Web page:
To read this entire informative article, click here

If you look at traditional Asian diets which tend to use soy, they usually use either fermented soy, in the form of miso, tempeh, or tamari; or tofu, which is unfermented, but usually paired with sea vegetables such as seaweed, which effectively counteracts the anti-nutrition qualities listed above. Even the most passionate anti-soy articles I've come across seem to agree that fermented soy is fine, at least in moderation. The problem lies in two places, one obvious and one more insidious:

The obvious issue is those who take on a vegan diet and start replacing almost every food they used to eat with soy. Soy burgers, soy hot dogs, soy ice cream, soy cheese, soy milk... Most of these foods, aside from not meeting the aforementioned fermentation standards for maximum soy safety, are processed foods, where the original soybean has been transmogrified beyond recognition. Usually if there's that much science involved in any food, it's no longer that phenomenal for you.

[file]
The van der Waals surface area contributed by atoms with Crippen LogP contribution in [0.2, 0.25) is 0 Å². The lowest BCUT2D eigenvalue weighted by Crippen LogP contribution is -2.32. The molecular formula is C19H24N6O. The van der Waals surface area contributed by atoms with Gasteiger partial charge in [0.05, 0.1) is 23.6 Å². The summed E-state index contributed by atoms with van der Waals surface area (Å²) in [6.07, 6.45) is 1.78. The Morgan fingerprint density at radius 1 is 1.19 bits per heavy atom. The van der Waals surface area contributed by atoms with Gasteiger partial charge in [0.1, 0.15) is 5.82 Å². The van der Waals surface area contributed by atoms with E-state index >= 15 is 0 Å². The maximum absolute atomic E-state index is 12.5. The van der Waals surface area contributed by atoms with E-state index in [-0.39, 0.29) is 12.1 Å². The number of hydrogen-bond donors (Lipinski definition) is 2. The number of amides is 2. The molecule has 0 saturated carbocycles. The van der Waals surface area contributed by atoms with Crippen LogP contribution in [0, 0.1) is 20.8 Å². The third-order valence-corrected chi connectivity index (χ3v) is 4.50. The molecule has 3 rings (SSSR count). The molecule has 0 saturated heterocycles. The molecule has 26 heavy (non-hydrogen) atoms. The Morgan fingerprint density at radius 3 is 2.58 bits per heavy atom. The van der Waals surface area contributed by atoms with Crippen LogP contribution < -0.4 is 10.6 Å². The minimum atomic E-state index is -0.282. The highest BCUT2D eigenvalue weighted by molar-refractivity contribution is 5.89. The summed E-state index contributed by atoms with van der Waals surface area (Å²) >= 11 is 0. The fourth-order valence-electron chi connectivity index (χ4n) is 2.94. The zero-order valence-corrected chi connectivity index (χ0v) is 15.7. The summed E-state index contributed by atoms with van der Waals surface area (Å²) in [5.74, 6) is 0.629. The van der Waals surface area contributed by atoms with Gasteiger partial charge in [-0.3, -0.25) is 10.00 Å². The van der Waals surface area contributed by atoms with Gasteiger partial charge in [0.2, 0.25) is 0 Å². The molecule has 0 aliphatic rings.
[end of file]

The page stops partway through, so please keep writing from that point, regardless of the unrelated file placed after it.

The more insidious way that soy creeps into our diets is through processed food. Read the label of just about any food in a package-- bread, crackers, cookies, cereal, candy, nuts, TV dinner, whatever-- and I will bet the vast majority of them contain soy. Soybean oil, soy lecithin, soy protein isolate, soy flour-- these ingredients are totally ubiquitous in processed food. I would actually bet that as a vegan who occasionally eats soy junk food such as tofu hot dogs but besides that essentially buys NOTHING pre-packaged, I eat less soy than the average American omnivore who wouldn't know a brick of tofu if she tripped over it but eats mostly processed food. Additionally, if the adage that you are what you eat eats adheres, then those who consume meat, milk, and eggs are probably getting some soy residue, as it is routinely fed to livestock.